Before you listen to any more drivel by 'AntDude [slashdot.org] ', take a look at who you're dealing with: http://pbx.mine.nu/antdude.jpg [pbx.mine.nu] . The abortion in the center is 'AntDude'. I won't even get into discussion about him listing his 'sex' as 'female' on his SHITTY 'blog' (aqfl.net [aqfl.net] ). This faggot has nothing better to do than sit on the internet and spew worthless garbage. He's the new LostCluster [slashdot.org] when it comes to posting utterly worthless tripe. Not to mention his submitted stories! Every single one of his last 10 or so submissions have been tagged as 'lame' or 'slownewsday'. Why does taco even bother posting his shit. Maybe he gets some tiny deformed chinese cock up his taco ass in exchange for some linkspam with google ads? Do the world a favor and never reply to comments from ANTDUDE and mark him as a FOE [slashdot.org] .

Re:Li-Po use in RC (2)

e2d2 (115622) | more than 8 years ago | (#15722904)

Also it's worth mentioning that Lithium batteries are susceptible to problems from overcharging and low voltage draw. I've had a Li-po battery almost explode (http://brightpanda.com/images/robots/0/exploded_l i-po_small.jpg), luckily it just ballooned. But this doesn't surprise me at all. The more energy we try to place inside a container for later use on demand the more potentially volatile it becomes. It's hard to get around that.

Re:Li-Po use in RC (1)

smoker2 (750216) | more than 8 years ago | (#15724131)

I have a battery that I haven't used for 6 months.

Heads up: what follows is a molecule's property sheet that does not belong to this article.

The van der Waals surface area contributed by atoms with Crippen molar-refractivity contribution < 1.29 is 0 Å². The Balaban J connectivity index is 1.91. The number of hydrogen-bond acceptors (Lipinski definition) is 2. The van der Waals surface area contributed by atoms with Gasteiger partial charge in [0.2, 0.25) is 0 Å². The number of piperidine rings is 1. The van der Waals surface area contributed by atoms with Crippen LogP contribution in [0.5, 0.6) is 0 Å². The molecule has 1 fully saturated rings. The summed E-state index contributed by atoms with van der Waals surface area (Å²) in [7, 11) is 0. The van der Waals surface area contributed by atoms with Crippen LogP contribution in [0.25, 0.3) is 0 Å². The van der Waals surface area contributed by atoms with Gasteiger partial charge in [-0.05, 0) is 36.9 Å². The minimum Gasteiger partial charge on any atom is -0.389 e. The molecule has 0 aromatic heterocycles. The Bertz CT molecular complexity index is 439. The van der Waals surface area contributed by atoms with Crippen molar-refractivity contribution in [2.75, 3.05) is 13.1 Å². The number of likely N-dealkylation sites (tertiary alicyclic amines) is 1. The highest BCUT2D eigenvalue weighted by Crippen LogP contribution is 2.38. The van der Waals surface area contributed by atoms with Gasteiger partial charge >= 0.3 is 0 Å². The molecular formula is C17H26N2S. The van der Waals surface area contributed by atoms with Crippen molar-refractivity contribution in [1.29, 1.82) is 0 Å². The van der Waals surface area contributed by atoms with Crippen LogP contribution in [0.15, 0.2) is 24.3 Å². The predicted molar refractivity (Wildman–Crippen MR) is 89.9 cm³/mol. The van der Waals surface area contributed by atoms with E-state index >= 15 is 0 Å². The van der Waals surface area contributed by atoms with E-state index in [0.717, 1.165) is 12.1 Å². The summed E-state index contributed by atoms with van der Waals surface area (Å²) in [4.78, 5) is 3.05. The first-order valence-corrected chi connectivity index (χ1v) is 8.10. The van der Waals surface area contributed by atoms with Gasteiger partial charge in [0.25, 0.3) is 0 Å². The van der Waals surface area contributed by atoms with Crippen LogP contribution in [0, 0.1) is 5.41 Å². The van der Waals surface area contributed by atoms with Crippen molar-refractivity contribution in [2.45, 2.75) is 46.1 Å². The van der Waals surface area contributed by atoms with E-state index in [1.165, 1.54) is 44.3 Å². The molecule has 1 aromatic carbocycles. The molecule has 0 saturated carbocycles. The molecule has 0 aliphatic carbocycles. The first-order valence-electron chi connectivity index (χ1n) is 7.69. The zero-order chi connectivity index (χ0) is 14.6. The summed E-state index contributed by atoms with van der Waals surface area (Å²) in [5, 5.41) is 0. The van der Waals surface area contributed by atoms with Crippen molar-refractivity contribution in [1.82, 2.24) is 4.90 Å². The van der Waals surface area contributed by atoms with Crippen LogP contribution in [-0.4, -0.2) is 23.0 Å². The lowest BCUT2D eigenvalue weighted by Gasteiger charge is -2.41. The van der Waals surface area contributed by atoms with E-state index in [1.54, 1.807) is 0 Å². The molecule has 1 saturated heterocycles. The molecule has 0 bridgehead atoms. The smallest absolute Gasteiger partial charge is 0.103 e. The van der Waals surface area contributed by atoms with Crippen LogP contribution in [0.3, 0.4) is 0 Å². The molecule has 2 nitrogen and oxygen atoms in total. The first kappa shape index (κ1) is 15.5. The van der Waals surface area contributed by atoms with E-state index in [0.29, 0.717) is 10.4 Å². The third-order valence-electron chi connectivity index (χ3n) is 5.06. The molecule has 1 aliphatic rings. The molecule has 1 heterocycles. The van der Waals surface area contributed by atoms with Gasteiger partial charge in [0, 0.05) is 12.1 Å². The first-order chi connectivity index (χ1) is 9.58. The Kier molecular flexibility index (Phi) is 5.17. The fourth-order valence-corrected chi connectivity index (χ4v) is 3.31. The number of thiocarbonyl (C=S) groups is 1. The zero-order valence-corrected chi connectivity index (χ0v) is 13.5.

I didn't over charge it, it wasn't damaged, I just stopped using the phone. I had removed the battery to get at the sim card (for transfer to a new phone) and left it on a shelf. It wasn't in direct sunlight, and the temperature never gets above 25/30 degrees in the room. Yet after 6 months of inactivity, it looks like this. [headru.sh]

The photos don't do the distortion justice, it has ballooned by roughly 50% of its thickness. I'm a little unsure of how to dispose of this thing safely :-/

actually, I've seen the reverse.. (3, Interesting)

YesIAmAScript (886271) | more than 8 years ago | (#15722950)

I work with Lion and Li-Poly batteries at work and in R/C.

I find the RC folks are reckless when it comes to Li batteries. At work, the device that uses the battery has an overvoltage, over temp and undervoltage cutout in hardware in addition to overvoltage, over temp and undervoltage cutouts in software. The battery also has a hardware overcurrent and undervoltage cutout on the cell. This is because the device maker cannot afford to trust the battery and the battery maker cannot afford to trust the device maker, because LIons are just too sensitive to temp, voltage and current.

RC folks meanwhile typically have software undervoltage cutouts but no hardware cutouts on the device. They remove the hardware cutouts on the cell. They use separate chargers that have software overvoltage and overcurrent cutouts and no temp cutouts.